Nikki (Ashton Kutcher) has found the key to survival in glamorous Los Angeles: He picks up older, affluent women and shacks up with them, romancing them as they support him. His latest conquest is Samantha (Anne Heche), a lawyer afraid of aging and is willing to go along with his scheme. But when he meets a waitress, Heather (Margarita Levieva), who knows his game and -- more importantly -- plays it even better than he does, Nikki is smitten. But can they find real love?
Produced through his own company, Katalyst Films, the best contribution Kutcher makes Spread in his easygoing personality, a good old boy affability that has become his trademark. Whether in an opulent Hollywood Hills mansion or at the counter of a modest coffee shop, Kutcher makes Nikki a stylish metrosexual, that men want to befriend and women want to bed. His standout scenes involve casual moments of conversation and goofball behavior. When Spread turns more emotional and dramatic, Kutcher and the film fail.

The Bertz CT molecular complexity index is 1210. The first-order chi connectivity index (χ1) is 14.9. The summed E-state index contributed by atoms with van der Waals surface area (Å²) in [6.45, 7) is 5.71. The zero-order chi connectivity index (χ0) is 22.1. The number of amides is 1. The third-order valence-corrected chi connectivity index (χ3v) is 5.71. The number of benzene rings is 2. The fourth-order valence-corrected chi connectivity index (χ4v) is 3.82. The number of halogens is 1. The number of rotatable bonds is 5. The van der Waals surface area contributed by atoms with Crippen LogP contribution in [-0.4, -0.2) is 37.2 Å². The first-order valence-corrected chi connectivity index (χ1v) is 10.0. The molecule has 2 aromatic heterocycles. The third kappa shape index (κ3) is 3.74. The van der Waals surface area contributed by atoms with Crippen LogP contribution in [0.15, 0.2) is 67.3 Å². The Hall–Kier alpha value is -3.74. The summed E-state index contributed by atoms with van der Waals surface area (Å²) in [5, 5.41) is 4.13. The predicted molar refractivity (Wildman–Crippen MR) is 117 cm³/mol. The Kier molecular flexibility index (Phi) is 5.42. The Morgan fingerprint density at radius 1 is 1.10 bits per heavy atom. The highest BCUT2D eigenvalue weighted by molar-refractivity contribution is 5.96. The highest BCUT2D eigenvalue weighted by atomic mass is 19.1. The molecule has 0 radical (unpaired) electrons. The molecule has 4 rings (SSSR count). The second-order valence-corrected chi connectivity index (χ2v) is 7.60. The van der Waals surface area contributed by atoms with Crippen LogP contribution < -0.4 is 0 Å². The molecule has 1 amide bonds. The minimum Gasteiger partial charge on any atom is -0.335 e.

For this kind of film to work it's necessary to like or at least feel sympathy for the characters. Unfortunately, even during the hard times, Nikki is vacuous and uninteresting, and Kutcher, try as he might, is unable to bring him to life. Heche does her best with a thinly drawn role and other performances are adequate but mostly just there as window dressing for Nikki. The film's biggest problem, though, is that it spends so much time in a vacuous Hollywood demimonde that some of the emptiness inevitably rubs off. Eventually, Nikki “gets real" – he sees how hollow his dreams have been and starts a more honest life from scratch, delivering groceries for the rich women whose fridges he used to raid.
But it's hard to believe he can build a new life on such a shallow foundation. And neither he nor any of the other characters who get their just desserts earn our admiration. Which leads to one question: What's the moral of this immorality tale?
Cast: Anne Heche, Ashton Kutcher, Margarita Levieva, Maria Conchita Alonso, Hart Bochner, Sarah Buxton and Shane Brolly
Director: David MacKenzie
Rating: 2 out of 5*